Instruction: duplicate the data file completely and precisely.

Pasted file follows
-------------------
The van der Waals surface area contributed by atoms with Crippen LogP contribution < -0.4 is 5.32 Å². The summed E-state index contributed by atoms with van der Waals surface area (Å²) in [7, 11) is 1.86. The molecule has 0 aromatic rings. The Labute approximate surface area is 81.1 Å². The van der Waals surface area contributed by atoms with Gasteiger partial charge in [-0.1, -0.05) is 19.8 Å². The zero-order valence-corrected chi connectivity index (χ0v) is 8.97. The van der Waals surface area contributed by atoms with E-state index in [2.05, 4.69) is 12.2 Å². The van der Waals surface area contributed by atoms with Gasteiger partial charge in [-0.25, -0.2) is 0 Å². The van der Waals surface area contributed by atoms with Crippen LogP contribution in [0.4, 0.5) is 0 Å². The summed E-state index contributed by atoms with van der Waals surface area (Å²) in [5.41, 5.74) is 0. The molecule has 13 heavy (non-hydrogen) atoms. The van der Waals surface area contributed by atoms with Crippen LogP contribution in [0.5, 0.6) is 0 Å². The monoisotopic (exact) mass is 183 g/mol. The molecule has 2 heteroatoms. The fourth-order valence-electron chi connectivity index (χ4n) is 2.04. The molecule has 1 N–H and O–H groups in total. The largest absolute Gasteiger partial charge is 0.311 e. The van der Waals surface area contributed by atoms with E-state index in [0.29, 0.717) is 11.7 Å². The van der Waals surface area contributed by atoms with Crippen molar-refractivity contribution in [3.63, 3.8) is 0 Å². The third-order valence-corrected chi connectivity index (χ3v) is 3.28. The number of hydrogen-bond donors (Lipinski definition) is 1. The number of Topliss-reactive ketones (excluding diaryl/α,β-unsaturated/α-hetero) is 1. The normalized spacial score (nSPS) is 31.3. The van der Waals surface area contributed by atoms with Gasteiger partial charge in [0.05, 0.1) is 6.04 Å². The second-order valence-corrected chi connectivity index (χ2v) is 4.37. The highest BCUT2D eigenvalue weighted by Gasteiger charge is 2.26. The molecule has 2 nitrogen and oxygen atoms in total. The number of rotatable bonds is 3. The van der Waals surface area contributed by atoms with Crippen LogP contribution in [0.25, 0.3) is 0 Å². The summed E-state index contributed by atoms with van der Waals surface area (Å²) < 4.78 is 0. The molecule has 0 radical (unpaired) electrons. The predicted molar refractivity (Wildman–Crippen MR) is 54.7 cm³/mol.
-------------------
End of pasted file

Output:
The van der Waals surface area contributed by atoms with Crippen LogP contribution < -0.4 is 5.32 Å². The summed E-state index contributed by atoms with van der Waals surface area (Å²) in [7, 11) is 1.86. The molecule has 0 aromatic rings. The Labute approximate surface area is 81.1 Å². The van der Waals surface area contributed by atoms with Gasteiger partial charge in [-0.1, -0.05) is 19.8 Å². The zero-order valence-corrected chi connectivity index (χ0v) is 8.97. The van der Waals surface area contributed by atoms with E-state index in [2.05, 4.69) is 12.2 Å². The van der Waals surface area contributed by atoms with Gasteiger partial charge in [-0.25, -0.2) is 0 Å². The van der Waals surface area contributed by atoms with Crippen LogP contribution in [0.4, 0.5) is 0 Å². The summed E-state index contributed by atoms with van der Waals surface area (Å²) in [5.41, 5.74) is 0. The molecule has 13 heavy (non-hydrogen) atoms. The van der Waals surface area contributed by atoms with Crippen LogP contribution in [0.5, 0.6) is 0 Å². The monoisotopic (exact) mass is 183 g/mol. The molecule has 2 heteroatoms. The fourth-order valence-electron chi connectivity index (χ4n) is 2.04. The molecule has 1 N–H and O–H groups in total. The largest absolute Gasteiger partial charge is 0.311 e. The van der Waals surface area contributed by atoms with E-state index in [0.29, 0.717) is 11.7 Å². The van der Waals surface area contributed by atoms with Crippen molar-refractivity contribution in [3.63, 3.8) is 0 Å². The third-order valence-corrected chi connectivity index (χ3v) is 3.28. The number of hydrogen-bond donors (Lipinski definition) is 1. The number of Topliss-reactive ketones (excluding diaryl/α,β-unsaturated/α-hetero) is 1. The normalized spacial score (nSPS) is 31.3. The van der Waals surface area contributed by atoms with Gasteiger partial charge in [0.05, 0.1) is 6.04 Å². The second-order valence-corrected chi connectivity index (χ2v) is 4.37. The highest BCUT2D eigenvalue weighted by Gasteiger charge is 2.26. The molecule has 2 nitrogen and oxygen atoms in total. The number of rotatable bonds is 3. The van der Waals surface area contributed by atoms with Crippen LogP contribution in [0.25, 0.3) is 0 Å². The summed E-state index contributed by atoms with van der Waals surface area (Å²) < 4.78 is 0. The molecule has 0 radical (unpaired) electrons. The predicted molar refractivity (Wildman–Crippen MR) is 54.7 cm³/mol.